The commission is not independent or impartial, as required by Articles 84 and 85 of the 1949 Geneva Convention III on the Treatment of Prisoners of War, which the US (and 187 other countries) have ratified. The army officers who will act as ‘judges’ are paid and promoted by the defence department, an arm of the government which has alleged their guilt and which acts in any event as their detaining power. These officers are commissioned to sit as ‘judges’ by the President, their Commander in Chief, who has ‘determined in writing’ that the defendants should be prosecuted and who thus has a vested interest in their conviction.

There is no appeal, except to the President, who cannot be impartial because the decision appealed against is that of his own tribunal.

There are no normal evidentiary rules or safeguards – evidence is admissible if the Presiding Officer thinks it should be admitted. A distinguished US judge who made a recent study of the records of military commissions in Japan after World War II concludes that they ‘provide a stark example of the potential for abuse when rules of evidence are so flexible as to be non-existent’. (5)

According to reports of draft rules prepared by the US Defence Department, the hearing will be in secret and transcripts will not be made available.

There is no provision for the burden of proof to be placed on the prosecution, or for it to meet a standard of ‘beyond reasonable doubt’. Guilt is simply to be established by evidence ‘of probative value to a reasonable person’. The officers who form the ‘jury’ need not be unanimous – a vote of two-thirds (i.e. 2 out of 3 – the likely number of officers forming the commission panel) will secure a conviction. They do not give a reasoned written judgement.

The sentence of death is traditionally carried out by an army firing squad. The Defence department, presumably, will decide whether relatives will be permitted to attend an event that will not be different in essence from the Taliban’s football pitch executions.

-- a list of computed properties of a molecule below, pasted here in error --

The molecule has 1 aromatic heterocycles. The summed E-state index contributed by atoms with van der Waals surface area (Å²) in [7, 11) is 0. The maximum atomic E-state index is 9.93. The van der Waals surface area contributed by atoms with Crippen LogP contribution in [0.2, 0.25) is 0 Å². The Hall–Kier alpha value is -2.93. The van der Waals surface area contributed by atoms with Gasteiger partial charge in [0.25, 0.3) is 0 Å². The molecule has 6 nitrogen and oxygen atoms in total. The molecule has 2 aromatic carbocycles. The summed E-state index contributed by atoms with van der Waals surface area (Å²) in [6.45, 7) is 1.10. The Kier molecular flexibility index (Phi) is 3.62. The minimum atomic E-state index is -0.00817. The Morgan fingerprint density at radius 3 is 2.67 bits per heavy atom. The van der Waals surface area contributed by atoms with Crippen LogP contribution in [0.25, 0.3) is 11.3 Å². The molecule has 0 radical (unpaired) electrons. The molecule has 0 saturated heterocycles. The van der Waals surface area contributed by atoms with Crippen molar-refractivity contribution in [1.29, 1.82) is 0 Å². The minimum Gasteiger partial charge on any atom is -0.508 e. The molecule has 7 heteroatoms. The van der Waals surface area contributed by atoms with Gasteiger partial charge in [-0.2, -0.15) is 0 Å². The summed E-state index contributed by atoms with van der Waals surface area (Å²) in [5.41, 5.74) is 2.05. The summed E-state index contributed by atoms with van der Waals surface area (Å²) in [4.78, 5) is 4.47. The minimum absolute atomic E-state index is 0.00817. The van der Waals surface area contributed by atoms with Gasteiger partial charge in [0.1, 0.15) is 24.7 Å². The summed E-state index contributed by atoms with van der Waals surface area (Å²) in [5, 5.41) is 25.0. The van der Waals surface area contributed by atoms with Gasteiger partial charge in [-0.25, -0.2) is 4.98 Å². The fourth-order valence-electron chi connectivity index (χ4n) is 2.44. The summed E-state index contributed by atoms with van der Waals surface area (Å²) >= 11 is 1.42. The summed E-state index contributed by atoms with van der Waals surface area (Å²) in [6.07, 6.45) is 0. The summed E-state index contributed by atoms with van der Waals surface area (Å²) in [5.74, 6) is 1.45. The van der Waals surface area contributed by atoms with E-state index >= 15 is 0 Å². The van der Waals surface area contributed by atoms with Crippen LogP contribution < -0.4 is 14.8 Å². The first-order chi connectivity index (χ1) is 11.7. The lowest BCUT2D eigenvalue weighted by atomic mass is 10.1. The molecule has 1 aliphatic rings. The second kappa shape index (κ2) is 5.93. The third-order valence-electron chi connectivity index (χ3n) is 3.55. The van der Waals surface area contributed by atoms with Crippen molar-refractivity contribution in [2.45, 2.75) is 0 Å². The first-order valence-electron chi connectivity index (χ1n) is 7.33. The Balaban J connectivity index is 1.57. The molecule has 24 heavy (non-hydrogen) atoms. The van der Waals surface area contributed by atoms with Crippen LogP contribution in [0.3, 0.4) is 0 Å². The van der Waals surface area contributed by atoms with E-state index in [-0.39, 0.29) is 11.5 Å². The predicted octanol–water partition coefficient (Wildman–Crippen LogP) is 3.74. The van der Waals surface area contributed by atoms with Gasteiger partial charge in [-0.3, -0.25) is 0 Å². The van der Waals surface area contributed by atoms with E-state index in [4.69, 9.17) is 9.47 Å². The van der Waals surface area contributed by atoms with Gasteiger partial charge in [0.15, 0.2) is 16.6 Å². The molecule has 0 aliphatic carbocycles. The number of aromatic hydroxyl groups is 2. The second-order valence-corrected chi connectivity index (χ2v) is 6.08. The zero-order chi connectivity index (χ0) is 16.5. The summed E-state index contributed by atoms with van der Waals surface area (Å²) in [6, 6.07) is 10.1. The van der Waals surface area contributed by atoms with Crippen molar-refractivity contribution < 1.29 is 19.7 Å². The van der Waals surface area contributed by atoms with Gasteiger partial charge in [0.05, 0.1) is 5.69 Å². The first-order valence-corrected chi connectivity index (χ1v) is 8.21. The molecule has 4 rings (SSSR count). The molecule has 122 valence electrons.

The military commission has been widely criticized as a ‘kangaroo court’ (an appellation offensive to Australians, who know the loveable qualities of this marsupial) but in truth it is not a court at all. It is an extension of the power of the President, who personally or through the officers he commands acts as prosecutor, judge and jury, and court of appeal judge. The military commission is really a government device for execution, which is as summary as it thinks it can get away with, at a time when the American public has ceased to protest about denial of constitutional rights to aliens. Should the Bush administration insist upon this option, it will mark an historic volte-face from the position of President Truman, who rejected the military commission model when it was suggested for Nuremberg. The need to impress upon the rest of the world the true evil of al-Qaida’s philosophy, to expose bin Laden and his lieutenants to the light of day before they acquire mythic or martyr status, and to expound the irresponsible misuse of sovereign power by the Taliban, will be lost in special military commissions, sacrificed to a fear that ‘justice’ properly so called will not be up to the job.

The Lockerbie alternative